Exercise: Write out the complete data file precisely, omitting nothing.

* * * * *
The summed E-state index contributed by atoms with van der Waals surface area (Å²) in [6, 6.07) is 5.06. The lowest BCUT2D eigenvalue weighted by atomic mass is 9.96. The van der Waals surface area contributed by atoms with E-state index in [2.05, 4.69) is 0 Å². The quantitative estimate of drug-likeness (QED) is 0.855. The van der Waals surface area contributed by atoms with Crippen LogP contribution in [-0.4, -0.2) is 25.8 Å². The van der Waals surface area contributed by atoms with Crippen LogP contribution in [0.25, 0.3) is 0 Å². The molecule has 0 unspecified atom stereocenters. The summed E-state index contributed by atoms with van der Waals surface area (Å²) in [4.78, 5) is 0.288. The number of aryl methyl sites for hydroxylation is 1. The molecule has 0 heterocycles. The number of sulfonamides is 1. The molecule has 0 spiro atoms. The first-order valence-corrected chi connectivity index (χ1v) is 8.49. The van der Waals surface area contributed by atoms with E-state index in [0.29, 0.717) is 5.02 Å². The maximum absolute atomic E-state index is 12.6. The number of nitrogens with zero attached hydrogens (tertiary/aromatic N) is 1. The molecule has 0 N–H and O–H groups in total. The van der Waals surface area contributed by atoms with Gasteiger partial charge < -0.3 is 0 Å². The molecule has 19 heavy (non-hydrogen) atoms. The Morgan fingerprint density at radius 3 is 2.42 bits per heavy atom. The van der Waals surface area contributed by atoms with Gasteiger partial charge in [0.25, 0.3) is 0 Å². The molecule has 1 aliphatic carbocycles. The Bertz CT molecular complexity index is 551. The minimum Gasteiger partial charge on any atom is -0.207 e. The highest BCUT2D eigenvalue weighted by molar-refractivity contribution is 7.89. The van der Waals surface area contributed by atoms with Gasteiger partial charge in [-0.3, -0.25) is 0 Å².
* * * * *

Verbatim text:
The summed E-state index contributed by atoms with van der Waals surface area (Å²) in [6, 6.07) is 5.06. The lowest BCUT2D eigenvalue weighted by atomic mass is 9.96. The van der Waals surface area contributed by atoms with E-state index in [2.05, 4.69) is 0 Å². The quantitative estimate of drug-likeness (QED) is 0.855. The van der Waals surface area contributed by atoms with Crippen LogP contribution in [-0.4, -0.2) is 25.8 Å². The van der Waals surface area contributed by atoms with Crippen LogP contribution in [0.25, 0.3) is 0 Å². The molecule has 0 unspecified atom stereocenters. The summed E-state index contributed by atoms with van der Waals surface area (Å²) in [4.78, 5) is 0.288. The number of aryl methyl sites for hydroxylation is 1. The molecule has 0 heterocycles. The number of sulfonamides is 1. The molecule has 0 spiro atoms. The first-order valence-corrected chi connectivity index (χ1v) is 8.49. The van der Waals surface area contributed by atoms with E-state index in [0.29, 0.717) is 5.02 Å². The maximum absolute atomic E-state index is 12.6. The number of nitrogens with zero attached hydrogens (tertiary/aromatic N) is 1. The molecule has 0 N–H and O–H groups in total. The van der Waals surface area contributed by atoms with Gasteiger partial charge < -0.3 is 0 Å². The molecule has 19 heavy (non-hydrogen) atoms. The Morgan fingerprint density at radius 3 is 2.42 bits per heavy atom. The van der Waals surface area contributed by atoms with Gasteiger partial charge in [0.25, 0.3) is 0 Å². The molecule has 1 aliphatic carbocycles. The Bertz CT molecular complexity index is 551. The minimum Gasteiger partial charge on any atom is -0.207 e. The highest BCUT2D eigenvalue weighted by molar-refractivity contribution is 7.89. The van der Waals surface area contributed by atoms with Gasteiger partial charge in [-0.3, -0.25) is 0 Å².